Apple-12q2-macbook-pro-ret-keyboard-lg

Apple MacBook Pro with Retina Display

In the '90s, Voodoo PC built high-end desktops and laptops with gamers in mind. HP bought Voodoo in 2006. But by 2010, HP gave up on Voodoo, and Voodoo's influential founder Rahul Sood left HP for a post at Microsoft working with startups. Essentially, Voodoo and Sood worked toward the same goals that Razer and Tan are reaching for now. Both companies and entrepreneurs have a desire to rebuild the PC market and both looked to gaming PCs to work toward the realization of their vision. Sood, who has described Razer as picking up where Voodoo left off, now sits on Razer's board of directors. After joining Razer's board, Sood told Tan he should never sell his company.

Rzrblade14_21_verge_super_wide-1

Inside the Razer Blade

While Voodoo and Sood are clearly inspirations for Razer and Tan, Razer's PC business is also building on the example — and business decisions — of Apple. When Sood joined Razer’s board a little more than a year ago, he wrote in a blogpost that Razer has built a community of "evangelists all over the world who live and breathe their products very similar to Apple in their early days ... the small community Apple once fostered because a movement that helped make them who they are today." The Apple comparison isn’t lost on Tan. "I love Apple products," he says. "I think they do an incredible job in terms of industrial design. But, for us, it's also been an issue of creative professionals coming to us after Apple moved out of the 17-inch space." After Apple discontinued the 17-inch MacBook Pro last summer, Razer saw an increase in orders from developers for its 17-inch Blade laptop — now called the Blade Pro, he noted.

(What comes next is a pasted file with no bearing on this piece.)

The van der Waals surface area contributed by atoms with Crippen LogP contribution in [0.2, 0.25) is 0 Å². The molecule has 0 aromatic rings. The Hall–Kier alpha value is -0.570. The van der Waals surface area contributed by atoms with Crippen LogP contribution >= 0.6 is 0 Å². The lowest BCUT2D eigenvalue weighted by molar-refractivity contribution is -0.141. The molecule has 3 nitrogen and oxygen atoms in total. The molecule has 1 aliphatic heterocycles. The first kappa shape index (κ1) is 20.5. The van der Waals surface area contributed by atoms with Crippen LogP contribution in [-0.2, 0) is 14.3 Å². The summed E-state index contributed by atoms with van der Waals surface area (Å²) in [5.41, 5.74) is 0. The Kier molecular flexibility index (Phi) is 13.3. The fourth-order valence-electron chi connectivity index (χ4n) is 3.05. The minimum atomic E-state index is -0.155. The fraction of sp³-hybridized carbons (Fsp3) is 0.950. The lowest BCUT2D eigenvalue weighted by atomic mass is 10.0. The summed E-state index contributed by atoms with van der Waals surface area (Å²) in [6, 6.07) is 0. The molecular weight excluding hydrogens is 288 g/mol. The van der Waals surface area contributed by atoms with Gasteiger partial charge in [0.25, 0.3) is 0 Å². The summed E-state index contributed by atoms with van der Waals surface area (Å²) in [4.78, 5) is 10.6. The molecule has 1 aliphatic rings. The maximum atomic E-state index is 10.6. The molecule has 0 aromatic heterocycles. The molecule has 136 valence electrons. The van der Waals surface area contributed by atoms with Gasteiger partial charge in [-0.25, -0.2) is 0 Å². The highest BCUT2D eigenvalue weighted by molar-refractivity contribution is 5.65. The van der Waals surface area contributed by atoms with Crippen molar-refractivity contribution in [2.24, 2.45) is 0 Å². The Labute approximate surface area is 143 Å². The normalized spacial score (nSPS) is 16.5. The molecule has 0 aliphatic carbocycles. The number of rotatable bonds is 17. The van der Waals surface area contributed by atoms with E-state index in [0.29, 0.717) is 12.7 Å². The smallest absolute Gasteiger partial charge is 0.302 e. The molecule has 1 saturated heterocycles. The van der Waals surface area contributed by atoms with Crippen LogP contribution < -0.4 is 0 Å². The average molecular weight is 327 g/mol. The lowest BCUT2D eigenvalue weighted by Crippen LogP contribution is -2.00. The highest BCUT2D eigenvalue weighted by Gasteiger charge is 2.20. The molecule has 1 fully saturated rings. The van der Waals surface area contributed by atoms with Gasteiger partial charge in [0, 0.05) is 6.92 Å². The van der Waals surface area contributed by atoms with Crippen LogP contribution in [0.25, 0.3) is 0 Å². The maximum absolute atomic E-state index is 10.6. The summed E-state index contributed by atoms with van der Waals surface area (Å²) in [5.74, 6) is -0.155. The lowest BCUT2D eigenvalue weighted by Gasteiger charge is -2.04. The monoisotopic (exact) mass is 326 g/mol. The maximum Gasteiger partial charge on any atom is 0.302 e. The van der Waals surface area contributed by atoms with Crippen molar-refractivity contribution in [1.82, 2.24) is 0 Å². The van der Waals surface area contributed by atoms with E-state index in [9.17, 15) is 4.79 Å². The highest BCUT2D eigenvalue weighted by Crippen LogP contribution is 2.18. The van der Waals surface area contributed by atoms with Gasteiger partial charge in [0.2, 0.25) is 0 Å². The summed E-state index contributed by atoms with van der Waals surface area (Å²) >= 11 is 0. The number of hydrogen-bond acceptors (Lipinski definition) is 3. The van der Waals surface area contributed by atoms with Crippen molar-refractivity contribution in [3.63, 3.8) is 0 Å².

Inside Apple's MacBook Pro

Inside Apple's MacBook Pro with Retina Display

Both Apple and Razer build their respective hardware with bespoke parts, rather than off-the-shelf components that many PC rivals use. "Because of the way we've designed our laptops and tablets, CNC machines are required, and they're all precision tooled and engineered," Tan says. "It takes a lot of time to produce a single unit." Razer had plans to sell its Blade laptops globally, but so far, it's only been able to address North American demand, he added. "We're great at design, but we’re probably not very good at operations and we’re working on that," Tan says.

"We don't have a great profit margin."

Unlike Vizio — but very much like Apple — Razer is aiming decidedly high-end with its laptops and tablets. The 17-inch Blade Pro starts at $2,299. The 14-inch Blade will start at $1,799 when pre-orders begin on June 3rd. And the Edge tablet starts at $999. Despite the high prices, Razer isn't making much money on its PC business as of yet, Tan says. Instead of worrying about profits, Razer builds the sort of devices its employees wish other companies would build, but aren't. "Our focus has always been to build great products. We don't have a great profit margin, I'll be candid about it. But is it fucking cool? Yeah, it is."

Read more: Razer CEO on Windows, indie developers, running the Blade 'full bore'